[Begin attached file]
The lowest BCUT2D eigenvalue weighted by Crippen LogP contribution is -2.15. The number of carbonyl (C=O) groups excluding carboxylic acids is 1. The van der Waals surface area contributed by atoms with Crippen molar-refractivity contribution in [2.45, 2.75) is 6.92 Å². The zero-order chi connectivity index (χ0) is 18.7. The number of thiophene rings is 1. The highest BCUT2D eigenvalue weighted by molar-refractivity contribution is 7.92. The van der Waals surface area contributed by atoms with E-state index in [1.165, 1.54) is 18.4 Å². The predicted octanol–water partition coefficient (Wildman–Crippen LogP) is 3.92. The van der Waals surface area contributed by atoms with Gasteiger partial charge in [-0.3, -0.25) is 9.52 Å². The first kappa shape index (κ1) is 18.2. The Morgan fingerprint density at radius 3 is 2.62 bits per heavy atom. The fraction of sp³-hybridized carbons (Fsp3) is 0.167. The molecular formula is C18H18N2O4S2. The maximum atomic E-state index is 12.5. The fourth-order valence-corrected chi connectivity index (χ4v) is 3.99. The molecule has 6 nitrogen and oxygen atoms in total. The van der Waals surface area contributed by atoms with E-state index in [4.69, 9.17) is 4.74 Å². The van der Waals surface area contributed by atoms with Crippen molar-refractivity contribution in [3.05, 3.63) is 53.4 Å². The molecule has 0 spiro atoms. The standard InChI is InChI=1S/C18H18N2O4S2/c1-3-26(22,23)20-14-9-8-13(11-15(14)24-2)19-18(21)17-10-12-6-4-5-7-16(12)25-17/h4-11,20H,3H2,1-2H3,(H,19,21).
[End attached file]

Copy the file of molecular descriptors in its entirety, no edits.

The lowest BCUT2D eigenvalue weighted by Crippen LogP contribution is -2.15. The number of carbonyl (C=O) groups excluding carboxylic acids is 1. The van der Waals surface area contributed by atoms with Crippen molar-refractivity contribution in [2.45, 2.75) is 6.92 Å². The zero-order chi connectivity index (χ0) is 18.7. The number of thiophene rings is 1. The highest BCUT2D eigenvalue weighted by molar-refractivity contribution is 7.92. The van der Waals surface area contributed by atoms with E-state index in [1.165, 1.54) is 18.4 Å². The predicted octanol–water partition coefficient (Wildman–Crippen LogP) is 3.92. The van der Waals surface area contributed by atoms with Gasteiger partial charge in [-0.3, -0.25) is 9.52 Å². The first kappa shape index (κ1) is 18.2. The Morgan fingerprint density at radius 3 is 2.62 bits per heavy atom. The fraction of sp³-hybridized carbons (Fsp3) is 0.167. The molecular formula is C18H18N2O4S2. The maximum atomic E-state index is 12.5. The fourth-order valence-corrected chi connectivity index (χ4v) is 3.99. The molecule has 6 nitrogen and oxygen atoms in total. The van der Waals surface area contributed by atoms with E-state index in [4.69, 9.17) is 4.74 Å². The van der Waals surface area contributed by atoms with Crippen molar-refractivity contribution in [3.05, 3.63) is 53.4 Å². The molecule has 0 spiro atoms. The standard InChI is InChI=1S/C18H18N2O4S2/c1-3-26(22,23)20-14-9-8-13(11-15(14)24-2)19-18(21)17-10-12-6-4-5-7-16(12)25-17/h4-11,20H,3H2,1-2H3,(H,19,21).